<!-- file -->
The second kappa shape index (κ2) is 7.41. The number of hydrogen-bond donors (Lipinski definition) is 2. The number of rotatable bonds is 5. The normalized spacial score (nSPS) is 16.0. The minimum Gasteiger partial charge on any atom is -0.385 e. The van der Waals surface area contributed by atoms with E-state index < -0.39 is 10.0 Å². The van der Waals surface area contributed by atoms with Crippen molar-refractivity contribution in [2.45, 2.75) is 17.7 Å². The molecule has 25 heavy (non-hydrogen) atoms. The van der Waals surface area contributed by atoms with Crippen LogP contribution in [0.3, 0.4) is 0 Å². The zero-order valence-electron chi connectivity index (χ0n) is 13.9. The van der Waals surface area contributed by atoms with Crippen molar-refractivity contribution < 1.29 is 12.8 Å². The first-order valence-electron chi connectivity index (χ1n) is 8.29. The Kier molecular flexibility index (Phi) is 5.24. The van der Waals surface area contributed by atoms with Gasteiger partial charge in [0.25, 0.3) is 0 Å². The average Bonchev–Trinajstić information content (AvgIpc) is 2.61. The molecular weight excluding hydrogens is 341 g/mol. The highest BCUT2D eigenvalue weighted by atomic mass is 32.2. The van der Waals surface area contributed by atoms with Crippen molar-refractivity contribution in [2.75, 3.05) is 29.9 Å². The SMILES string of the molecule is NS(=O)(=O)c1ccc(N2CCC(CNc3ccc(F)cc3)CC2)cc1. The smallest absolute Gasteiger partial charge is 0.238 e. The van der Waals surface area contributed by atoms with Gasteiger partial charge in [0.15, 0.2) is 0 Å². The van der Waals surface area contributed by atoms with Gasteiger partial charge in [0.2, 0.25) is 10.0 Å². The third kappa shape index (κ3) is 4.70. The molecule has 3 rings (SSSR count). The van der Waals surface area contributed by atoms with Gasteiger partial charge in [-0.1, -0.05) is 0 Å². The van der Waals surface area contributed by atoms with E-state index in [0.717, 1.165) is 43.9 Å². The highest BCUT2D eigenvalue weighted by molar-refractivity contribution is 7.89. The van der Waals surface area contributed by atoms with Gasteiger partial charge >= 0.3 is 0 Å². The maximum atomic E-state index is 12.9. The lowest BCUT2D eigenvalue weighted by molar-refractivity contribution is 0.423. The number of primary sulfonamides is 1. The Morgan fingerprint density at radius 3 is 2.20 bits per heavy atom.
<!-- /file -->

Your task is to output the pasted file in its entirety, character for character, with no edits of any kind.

The second kappa shape index (κ2) is 7.41. The number of hydrogen-bond donors (Lipinski definition) is 2. The number of rotatable bonds is 5. The normalized spacial score (nSPS) is 16.0. The minimum Gasteiger partial charge on any atom is -0.385 e. The van der Waals surface area contributed by atoms with E-state index < -0.39 is 10.0 Å². The van der Waals surface area contributed by atoms with Crippen molar-refractivity contribution in [2.45, 2.75) is 17.7 Å². The molecule has 25 heavy (non-hydrogen) atoms. The van der Waals surface area contributed by atoms with Crippen LogP contribution in [0.3, 0.4) is 0 Å². The zero-order valence-electron chi connectivity index (χ0n) is 13.9. The van der Waals surface area contributed by atoms with Crippen molar-refractivity contribution < 1.29 is 12.8 Å². The first-order valence-electron chi connectivity index (χ1n) is 8.29. The Kier molecular flexibility index (Phi) is 5.24. The van der Waals surface area contributed by atoms with Gasteiger partial charge in [0.25, 0.3) is 0 Å². The average Bonchev–Trinajstić information content (AvgIpc) is 2.61. The molecular weight excluding hydrogens is 341 g/mol. The highest BCUT2D eigenvalue weighted by atomic mass is 32.2. The van der Waals surface area contributed by atoms with Crippen molar-refractivity contribution in [2.75, 3.05) is 29.9 Å². The SMILES string of the molecule is NS(=O)(=O)c1ccc(N2CCC(CNc3ccc(F)cc3)CC2)cc1. The smallest absolute Gasteiger partial charge is 0.238 e. The van der Waals surface area contributed by atoms with Gasteiger partial charge in [0.15, 0.2) is 0 Å². The van der Waals surface area contributed by atoms with Gasteiger partial charge in [0.2, 0.25) is 10.0 Å². The third kappa shape index (κ3) is 4.70. The molecule has 3 rings (SSSR count). The van der Waals surface area contributed by atoms with Gasteiger partial charge in [-0.1, -0.05) is 0 Å². The van der Waals surface area contributed by atoms with E-state index in [0.717, 1.165) is 43.9 Å². The highest BCUT2D eigenvalue weighted by molar-refractivity contribution is 7.89. The van der Waals surface area contributed by atoms with Gasteiger partial charge >= 0.3 is 0 Å². The maximum atomic E-state index is 12.9. The lowest BCUT2D eigenvalue weighted by molar-refractivity contribution is 0.423. The number of primary sulfonamides is 1. The Morgan fingerprint density at radius 3 is 2.20 bits per heavy atom.